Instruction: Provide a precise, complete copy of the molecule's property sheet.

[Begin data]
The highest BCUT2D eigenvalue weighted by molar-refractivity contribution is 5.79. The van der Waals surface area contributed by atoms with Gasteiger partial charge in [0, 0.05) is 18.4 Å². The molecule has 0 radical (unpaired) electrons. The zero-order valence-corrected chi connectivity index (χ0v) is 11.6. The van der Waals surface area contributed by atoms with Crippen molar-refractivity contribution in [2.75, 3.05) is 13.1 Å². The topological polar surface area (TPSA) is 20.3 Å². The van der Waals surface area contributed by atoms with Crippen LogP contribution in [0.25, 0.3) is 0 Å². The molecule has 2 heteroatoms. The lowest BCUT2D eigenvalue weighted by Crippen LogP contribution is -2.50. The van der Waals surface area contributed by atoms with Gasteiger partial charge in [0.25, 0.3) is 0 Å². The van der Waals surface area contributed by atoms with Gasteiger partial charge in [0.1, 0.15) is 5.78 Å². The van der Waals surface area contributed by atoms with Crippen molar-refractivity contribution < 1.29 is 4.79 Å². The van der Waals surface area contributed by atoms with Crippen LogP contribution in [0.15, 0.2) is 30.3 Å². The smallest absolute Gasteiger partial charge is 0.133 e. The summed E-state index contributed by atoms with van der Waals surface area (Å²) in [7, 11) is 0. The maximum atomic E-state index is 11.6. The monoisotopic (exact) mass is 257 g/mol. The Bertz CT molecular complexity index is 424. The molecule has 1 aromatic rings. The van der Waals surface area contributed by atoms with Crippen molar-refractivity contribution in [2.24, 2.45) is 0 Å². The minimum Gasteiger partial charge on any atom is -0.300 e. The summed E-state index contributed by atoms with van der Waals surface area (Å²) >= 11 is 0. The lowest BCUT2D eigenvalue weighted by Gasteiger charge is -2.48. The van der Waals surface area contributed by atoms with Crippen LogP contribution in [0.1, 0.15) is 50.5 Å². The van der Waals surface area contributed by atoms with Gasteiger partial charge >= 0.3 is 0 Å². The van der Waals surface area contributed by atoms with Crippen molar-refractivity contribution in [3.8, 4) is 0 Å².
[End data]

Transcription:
The highest BCUT2D eigenvalue weighted by molar-refractivity contribution is 5.79. The van der Waals surface area contributed by atoms with Gasteiger partial charge in [0, 0.05) is 18.4 Å². The molecule has 0 radical (unpaired) electrons. The zero-order valence-corrected chi connectivity index (χ0v) is 11.6. The van der Waals surface area contributed by atoms with Crippen molar-refractivity contribution in [2.75, 3.05) is 13.1 Å². The topological polar surface area (TPSA) is 20.3 Å². The van der Waals surface area contributed by atoms with Crippen LogP contribution in [0.25, 0.3) is 0 Å². The molecule has 2 heteroatoms. The lowest BCUT2D eigenvalue weighted by Crippen LogP contribution is -2.50. The van der Waals surface area contributed by atoms with Gasteiger partial charge in [0.25, 0.3) is 0 Å². The van der Waals surface area contributed by atoms with Gasteiger partial charge in [0.1, 0.15) is 5.78 Å². The van der Waals surface area contributed by atoms with Crippen molar-refractivity contribution < 1.29 is 4.79 Å². The van der Waals surface area contributed by atoms with Crippen LogP contribution in [0.15, 0.2) is 30.3 Å². The smallest absolute Gasteiger partial charge is 0.133 e. The summed E-state index contributed by atoms with van der Waals surface area (Å²) in [7, 11) is 0. The maximum atomic E-state index is 11.6. The monoisotopic (exact) mass is 257 g/mol. The Bertz CT molecular complexity index is 424. The molecule has 1 aromatic rings. The van der Waals surface area contributed by atoms with Crippen molar-refractivity contribution in [2.24, 2.45) is 0 Å². The minimum Gasteiger partial charge on any atom is -0.300 e. The summed E-state index contributed by atoms with van der Waals surface area (Å²) >= 11 is 0. The lowest BCUT2D eigenvalue weighted by Gasteiger charge is -2.48. The van der Waals surface area contributed by atoms with Crippen LogP contribution in [0.1, 0.15) is 50.5 Å². The van der Waals surface area contributed by atoms with Gasteiger partial charge >= 0.3 is 0 Å². The van der Waals surface area contributed by atoms with Crippen molar-refractivity contribution in [3.8, 4) is 0 Å².